Cyclic nucleotide function in trachealis muscle of dogs with and without airway hyperresponsiveness

D. R. Austin, S. C. Chan, J. M. Hanifin, H. Downes, C. Parks, C. A. Hirshman

Research output: Contribution to journalArticlepeer-review

5 Scopus citations


We examined basal adenosine 3',5'-cyclic monophosphate (cAMP) levels, isoproterenol (ISO)-stimulated cAMP responses, basal cAMP, and guanosine 3',5'-cyclic monophosphate (cGMP) phosphodiesterase (PDE) activities and protein-kinase (PK) activities in trachealis muscle from five Basenji-greyhound (BG) and four greyhound dogs to determine whether the inverse relationship between in vivo and in vitro airway responsiveness could be due to altered cyclic nucleotide metabolism. Basal cAMP levels were not significantly different (PNS) in muscle from BG (11.6 ± 0.53 pmol/mg protein) and greyhound dogs (10.30 ± 1.60 pmol/mg protein). The cAMP responses to stimulation with ISO were enhanced in BG compared with greyhound dogs. The low Michaelis constant (1) for K(m)-cAMP PDE activity (K(m) = 0.63 μM) was significantly less (P < 0.005) in BG dogs (1.54 ± 0.28 pmol·min-1·mg protein-1) than greyhounds (11.76 ± 2.48). Endogenously active PK activity was significantly greater (P < 0.005) in BG (54.74 ± 5.39 pmol·min-1·mg protein-1) than in greyhound dogs (15.50 ± 2.20). Increases in PK activity with 5 μM cAMP added were not significantly different between BG (14.79 ± 6.00) and greyhound dogs (7.04 ± 2.14). Approximately 90% of both endogenous PK activity and cAMP-activated PK activity in BG and greyhound dogs was inhibited by a cAMP-dependent PK inhibitor (PKI'). These data suggest that decreased cyclic nucleotide degradation due to decreased cyclic nucleotide PDE activity with increased PK could account for the in vitro hyporesponsiveness of airway smooth muscle in BG dogs as a protective adaptive mechanism.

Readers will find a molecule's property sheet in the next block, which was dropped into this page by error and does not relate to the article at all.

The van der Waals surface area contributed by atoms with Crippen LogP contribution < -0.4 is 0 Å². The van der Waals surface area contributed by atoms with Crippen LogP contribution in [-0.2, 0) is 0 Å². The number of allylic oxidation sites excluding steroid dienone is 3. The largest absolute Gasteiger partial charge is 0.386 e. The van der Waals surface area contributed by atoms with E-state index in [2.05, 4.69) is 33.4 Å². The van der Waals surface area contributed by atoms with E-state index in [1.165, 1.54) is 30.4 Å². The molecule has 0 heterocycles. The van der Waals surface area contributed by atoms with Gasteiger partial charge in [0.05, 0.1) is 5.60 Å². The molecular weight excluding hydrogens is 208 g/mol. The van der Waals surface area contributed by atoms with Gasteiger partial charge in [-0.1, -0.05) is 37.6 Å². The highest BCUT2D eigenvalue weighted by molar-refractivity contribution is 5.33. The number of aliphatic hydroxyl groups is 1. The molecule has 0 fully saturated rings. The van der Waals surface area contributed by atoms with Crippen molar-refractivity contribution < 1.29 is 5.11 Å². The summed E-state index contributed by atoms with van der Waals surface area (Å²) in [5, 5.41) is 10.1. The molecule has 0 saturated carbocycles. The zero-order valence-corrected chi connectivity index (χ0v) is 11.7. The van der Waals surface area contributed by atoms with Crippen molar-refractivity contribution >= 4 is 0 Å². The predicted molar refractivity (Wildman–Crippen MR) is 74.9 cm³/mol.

Original languageEnglish (US)
Pages (from-to)2309-2314
Number of pages6
JournalJournal of Applied Physiology
Issue number6
StatePublished - 1987
Externally publishedYes

ASJC Scopus subject areas

  • Physiology
  • Physiology (medical)


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